De Gaulle kept perpetrators of massacres against Algerians in charge
Declassified documents show that former French President Charles De Gaulle kept those responsible for the 17 October 1961 massacre of Algerians in their positions.
Documents that were declassified by the French government and published on Monday revealed that former French President Charles de Gaulle knew the details of the massacre in Paris, yet kept those responsible for it in charge.
French investigative website Mediapart revealed from the archived documents that De Gaulle kept those responsible for the 17 October 1961 massacre, mayor Maurice Papon and relevant ministers, in their positions.
According to the website, De Gaulle's consultant for Algerian affairs Bernard Tricot, wrote on October 28, 1961, that there is a possibility that as many as 54 people were killed.
Close to 30,000 Algerians had taken to the streets in a peaceful protest on that day, after a call from the National Liberation Front for the independence of Algeria, and protested the mandatory curfew imposed only on Algerians.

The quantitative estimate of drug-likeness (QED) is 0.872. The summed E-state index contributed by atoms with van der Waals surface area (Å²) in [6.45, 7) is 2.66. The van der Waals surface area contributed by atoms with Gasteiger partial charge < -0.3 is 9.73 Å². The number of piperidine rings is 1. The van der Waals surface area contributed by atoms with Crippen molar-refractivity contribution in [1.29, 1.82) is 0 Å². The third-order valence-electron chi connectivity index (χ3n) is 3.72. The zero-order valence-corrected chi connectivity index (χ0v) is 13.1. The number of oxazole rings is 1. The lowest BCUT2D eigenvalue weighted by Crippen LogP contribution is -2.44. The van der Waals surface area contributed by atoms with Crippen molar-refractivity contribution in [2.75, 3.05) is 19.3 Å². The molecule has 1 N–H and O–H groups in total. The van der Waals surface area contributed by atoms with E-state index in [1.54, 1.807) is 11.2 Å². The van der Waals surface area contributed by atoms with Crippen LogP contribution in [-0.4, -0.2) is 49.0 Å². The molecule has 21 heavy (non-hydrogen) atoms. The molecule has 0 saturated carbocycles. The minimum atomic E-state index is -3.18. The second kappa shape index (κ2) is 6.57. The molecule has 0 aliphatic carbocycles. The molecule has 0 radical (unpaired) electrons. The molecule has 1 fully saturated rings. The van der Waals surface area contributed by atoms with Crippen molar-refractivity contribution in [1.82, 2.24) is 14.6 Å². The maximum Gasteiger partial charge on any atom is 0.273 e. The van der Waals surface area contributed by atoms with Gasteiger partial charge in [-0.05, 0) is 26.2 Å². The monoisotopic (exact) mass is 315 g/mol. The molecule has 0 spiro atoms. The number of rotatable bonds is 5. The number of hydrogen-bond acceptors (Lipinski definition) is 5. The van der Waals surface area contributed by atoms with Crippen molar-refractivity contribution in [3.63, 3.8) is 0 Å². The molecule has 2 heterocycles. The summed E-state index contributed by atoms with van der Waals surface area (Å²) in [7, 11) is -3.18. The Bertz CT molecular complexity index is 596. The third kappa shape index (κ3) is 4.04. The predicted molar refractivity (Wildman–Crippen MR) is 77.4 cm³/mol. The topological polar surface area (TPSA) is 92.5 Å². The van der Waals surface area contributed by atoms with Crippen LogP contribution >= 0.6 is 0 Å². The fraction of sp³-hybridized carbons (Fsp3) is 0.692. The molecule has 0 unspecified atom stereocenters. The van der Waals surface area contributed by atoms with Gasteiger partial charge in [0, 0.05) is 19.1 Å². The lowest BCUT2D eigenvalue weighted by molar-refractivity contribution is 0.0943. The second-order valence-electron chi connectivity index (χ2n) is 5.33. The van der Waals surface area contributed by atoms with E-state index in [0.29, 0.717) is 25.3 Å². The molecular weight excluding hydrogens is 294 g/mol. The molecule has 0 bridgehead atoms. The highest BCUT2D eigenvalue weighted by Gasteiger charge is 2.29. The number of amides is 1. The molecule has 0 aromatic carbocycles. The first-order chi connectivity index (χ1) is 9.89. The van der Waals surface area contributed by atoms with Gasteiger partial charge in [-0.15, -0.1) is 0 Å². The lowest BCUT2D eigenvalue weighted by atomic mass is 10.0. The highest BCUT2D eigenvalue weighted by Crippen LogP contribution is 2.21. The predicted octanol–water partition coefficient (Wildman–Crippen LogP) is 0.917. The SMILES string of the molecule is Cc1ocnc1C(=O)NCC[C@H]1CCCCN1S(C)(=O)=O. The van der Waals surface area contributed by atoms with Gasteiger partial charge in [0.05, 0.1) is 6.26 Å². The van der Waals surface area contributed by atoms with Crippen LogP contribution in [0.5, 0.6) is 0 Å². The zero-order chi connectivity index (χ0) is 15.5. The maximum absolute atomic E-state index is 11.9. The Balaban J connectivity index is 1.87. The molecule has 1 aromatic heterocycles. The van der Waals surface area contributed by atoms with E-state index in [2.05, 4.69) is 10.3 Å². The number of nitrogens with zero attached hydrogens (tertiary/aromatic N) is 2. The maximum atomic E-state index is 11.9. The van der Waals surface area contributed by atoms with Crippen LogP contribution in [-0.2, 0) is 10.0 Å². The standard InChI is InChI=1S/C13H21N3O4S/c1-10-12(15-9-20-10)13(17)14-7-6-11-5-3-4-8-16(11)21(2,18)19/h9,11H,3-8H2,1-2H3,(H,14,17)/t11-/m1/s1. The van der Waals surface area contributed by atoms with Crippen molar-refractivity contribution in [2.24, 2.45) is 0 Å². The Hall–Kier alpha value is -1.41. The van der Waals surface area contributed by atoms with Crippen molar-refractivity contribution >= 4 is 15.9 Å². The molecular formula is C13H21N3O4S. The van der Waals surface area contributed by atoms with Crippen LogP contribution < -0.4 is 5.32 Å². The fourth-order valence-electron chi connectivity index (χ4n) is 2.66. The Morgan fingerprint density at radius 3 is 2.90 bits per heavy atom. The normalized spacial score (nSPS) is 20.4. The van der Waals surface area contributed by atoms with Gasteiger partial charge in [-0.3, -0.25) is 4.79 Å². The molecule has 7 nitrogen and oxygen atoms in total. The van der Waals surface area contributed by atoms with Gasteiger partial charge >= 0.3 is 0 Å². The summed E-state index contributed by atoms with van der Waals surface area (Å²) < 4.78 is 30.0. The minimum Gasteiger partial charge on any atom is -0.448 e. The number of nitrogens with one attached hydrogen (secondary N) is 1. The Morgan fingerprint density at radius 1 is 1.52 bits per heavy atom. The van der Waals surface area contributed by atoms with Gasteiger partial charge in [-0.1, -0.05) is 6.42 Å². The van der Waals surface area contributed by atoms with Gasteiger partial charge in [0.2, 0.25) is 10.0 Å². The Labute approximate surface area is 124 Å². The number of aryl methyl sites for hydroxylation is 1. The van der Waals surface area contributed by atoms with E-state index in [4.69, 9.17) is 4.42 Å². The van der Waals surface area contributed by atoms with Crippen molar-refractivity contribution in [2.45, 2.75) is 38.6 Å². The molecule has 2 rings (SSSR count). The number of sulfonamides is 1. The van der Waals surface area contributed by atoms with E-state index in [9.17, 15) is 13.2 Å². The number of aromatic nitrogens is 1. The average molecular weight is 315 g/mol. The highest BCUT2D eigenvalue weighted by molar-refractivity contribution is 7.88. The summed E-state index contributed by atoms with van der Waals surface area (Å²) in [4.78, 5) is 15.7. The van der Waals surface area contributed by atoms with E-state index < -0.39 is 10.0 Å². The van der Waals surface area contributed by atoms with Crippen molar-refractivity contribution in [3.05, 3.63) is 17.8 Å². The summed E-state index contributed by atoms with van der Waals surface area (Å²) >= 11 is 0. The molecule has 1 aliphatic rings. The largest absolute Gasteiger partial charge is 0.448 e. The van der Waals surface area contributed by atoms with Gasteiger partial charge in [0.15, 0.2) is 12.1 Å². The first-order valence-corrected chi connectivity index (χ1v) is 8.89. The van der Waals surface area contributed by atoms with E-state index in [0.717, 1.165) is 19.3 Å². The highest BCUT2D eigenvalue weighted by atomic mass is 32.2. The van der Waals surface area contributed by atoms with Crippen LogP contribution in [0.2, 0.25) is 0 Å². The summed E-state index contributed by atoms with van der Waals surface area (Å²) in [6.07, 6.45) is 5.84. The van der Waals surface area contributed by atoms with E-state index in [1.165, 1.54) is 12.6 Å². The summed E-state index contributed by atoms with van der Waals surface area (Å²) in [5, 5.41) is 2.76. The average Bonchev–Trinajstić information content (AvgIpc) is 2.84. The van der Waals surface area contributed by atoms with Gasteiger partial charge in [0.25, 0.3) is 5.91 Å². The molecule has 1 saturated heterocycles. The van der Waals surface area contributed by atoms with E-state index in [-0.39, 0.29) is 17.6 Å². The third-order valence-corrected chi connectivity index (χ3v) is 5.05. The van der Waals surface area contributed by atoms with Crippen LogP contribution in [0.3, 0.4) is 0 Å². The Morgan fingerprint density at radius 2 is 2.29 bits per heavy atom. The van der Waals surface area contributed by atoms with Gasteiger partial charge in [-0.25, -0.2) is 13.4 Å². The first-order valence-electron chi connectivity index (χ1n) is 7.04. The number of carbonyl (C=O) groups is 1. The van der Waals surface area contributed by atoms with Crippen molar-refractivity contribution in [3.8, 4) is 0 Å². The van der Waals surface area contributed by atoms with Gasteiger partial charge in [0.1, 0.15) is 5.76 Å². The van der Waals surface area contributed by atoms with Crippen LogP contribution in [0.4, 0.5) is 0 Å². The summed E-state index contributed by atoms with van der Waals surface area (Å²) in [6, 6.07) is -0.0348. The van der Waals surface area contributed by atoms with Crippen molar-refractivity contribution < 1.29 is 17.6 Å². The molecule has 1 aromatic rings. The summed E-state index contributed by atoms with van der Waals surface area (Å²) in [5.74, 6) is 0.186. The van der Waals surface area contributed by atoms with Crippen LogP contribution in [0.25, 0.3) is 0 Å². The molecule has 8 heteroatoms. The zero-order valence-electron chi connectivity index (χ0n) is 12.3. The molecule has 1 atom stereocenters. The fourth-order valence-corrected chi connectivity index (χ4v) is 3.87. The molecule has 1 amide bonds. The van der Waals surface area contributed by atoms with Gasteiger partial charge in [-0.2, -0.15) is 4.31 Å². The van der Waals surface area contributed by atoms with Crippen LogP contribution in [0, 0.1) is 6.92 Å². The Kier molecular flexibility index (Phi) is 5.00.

For the first time, in October 2021, the French Presidency acknowledged that a massacre was committed on that day.
The acknowledgment came in the form of 'condemnation' by French President Macron, who decried the massacre as "inexcusable." However, this 'condemnation' did not satisfy activists, as they had hoped for an even stronger recognition of responsibility.
After 60 years of covering up the massacre's scale, Macron told relatives of victims on the anniversary that "crimes" were committed on the night of October 17, 1961, under the command of notorious Paris police chief Maurice Papon.
The French president paid tribute to the memory after acknowledging that dozens of protestors had been killed, "their bodies thrown into the River Seine."
Macron "recognized that the crimes committed that night under Maurice Papon are inexcusable for the Republic," Elysee said. "This tragedy was long hushed-up, denied or concealed," it added in a statement.